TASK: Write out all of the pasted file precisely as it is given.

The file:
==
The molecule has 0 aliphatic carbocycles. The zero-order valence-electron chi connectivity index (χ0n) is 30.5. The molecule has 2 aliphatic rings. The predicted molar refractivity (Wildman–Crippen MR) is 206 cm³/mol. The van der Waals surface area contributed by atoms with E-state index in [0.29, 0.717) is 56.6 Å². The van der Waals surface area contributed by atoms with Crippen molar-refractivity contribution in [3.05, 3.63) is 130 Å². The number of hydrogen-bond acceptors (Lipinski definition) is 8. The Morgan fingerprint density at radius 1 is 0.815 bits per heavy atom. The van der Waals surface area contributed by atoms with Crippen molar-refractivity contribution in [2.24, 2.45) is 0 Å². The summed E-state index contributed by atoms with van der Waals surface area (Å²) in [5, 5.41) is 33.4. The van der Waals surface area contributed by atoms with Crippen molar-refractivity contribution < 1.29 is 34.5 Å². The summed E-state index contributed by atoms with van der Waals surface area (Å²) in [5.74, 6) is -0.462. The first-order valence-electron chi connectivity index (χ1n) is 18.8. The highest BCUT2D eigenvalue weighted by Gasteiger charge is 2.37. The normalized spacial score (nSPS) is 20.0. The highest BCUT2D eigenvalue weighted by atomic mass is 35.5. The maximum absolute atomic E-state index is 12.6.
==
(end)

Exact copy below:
The molecule has 0 aliphatic carbocycles. The zero-order valence-electron chi connectivity index (χ0n) is 30.5. The molecule has 2 aliphatic rings. The predicted molar refractivity (Wildman–Crippen MR) is 206 cm³/mol. The van der Waals surface area contributed by atoms with E-state index in [0.29, 0.717) is 56.6 Å². The van der Waals surface area contributed by atoms with Crippen molar-refractivity contribution in [3.05, 3.63) is 130 Å². The number of hydrogen-bond acceptors (Lipinski definition) is 8. The Morgan fingerprint density at radius 1 is 0.815 bits per heavy atom. The van der Waals surface area contributed by atoms with Crippen molar-refractivity contribution in [2.24, 2.45) is 0 Å². The summed E-state index contributed by atoms with van der Waals surface area (Å²) in [5, 5.41) is 33.4. The van der Waals surface area contributed by atoms with Crippen molar-refractivity contribution < 1.29 is 34.5 Å². The summed E-state index contributed by atoms with van der Waals surface area (Å²) in [5.74, 6) is -0.462. The first-order valence-electron chi connectivity index (χ1n) is 18.8. The highest BCUT2D eigenvalue weighted by Gasteiger charge is 2.37. The normalized spacial score (nSPS) is 20.0. The highest BCUT2D eigenvalue weighted by atomic mass is 35.5. The maximum absolute atomic E-state index is 12.6.